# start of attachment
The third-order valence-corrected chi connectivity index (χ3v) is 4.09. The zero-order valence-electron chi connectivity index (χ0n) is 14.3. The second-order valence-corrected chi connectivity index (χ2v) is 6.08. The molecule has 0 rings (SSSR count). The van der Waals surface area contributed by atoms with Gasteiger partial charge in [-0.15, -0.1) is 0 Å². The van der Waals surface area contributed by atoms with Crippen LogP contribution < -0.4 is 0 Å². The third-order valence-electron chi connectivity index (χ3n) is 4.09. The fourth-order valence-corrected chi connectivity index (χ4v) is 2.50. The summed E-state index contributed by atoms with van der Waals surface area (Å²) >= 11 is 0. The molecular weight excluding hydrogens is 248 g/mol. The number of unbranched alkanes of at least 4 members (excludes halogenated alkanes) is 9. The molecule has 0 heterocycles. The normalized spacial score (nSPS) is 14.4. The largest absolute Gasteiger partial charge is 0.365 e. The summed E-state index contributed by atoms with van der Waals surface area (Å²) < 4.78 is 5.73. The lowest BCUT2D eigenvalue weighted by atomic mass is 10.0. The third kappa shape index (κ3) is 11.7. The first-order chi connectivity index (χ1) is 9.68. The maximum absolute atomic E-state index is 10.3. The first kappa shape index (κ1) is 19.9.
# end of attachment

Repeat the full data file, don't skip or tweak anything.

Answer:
The third-order valence-corrected chi connectivity index (χ3v) is 4.09. The zero-order valence-electron chi connectivity index (χ0n) is 14.3. The second-order valence-corrected chi connectivity index (χ2v) is 6.08. The molecule has 0 rings (SSSR count). The van der Waals surface area contributed by atoms with Gasteiger partial charge in [-0.15, -0.1) is 0 Å². The van der Waals surface area contributed by atoms with Crippen LogP contribution < -0.4 is 0 Å². The third-order valence-electron chi connectivity index (χ3n) is 4.09. The fourth-order valence-corrected chi connectivity index (χ4v) is 2.50. The summed E-state index contributed by atoms with van der Waals surface area (Å²) >= 11 is 0. The molecular weight excluding hydrogens is 248 g/mol. The number of unbranched alkanes of at least 4 members (excludes halogenated alkanes) is 9. The molecule has 0 heterocycles. The normalized spacial score (nSPS) is 14.4. The largest absolute Gasteiger partial charge is 0.365 e. The summed E-state index contributed by atoms with van der Waals surface area (Å²) < 4.78 is 5.73. The lowest BCUT2D eigenvalue weighted by atomic mass is 10.0. The third kappa shape index (κ3) is 11.7. The first-order chi connectivity index (χ1) is 9.68. The maximum absolute atomic E-state index is 10.3. The first kappa shape index (κ1) is 19.9.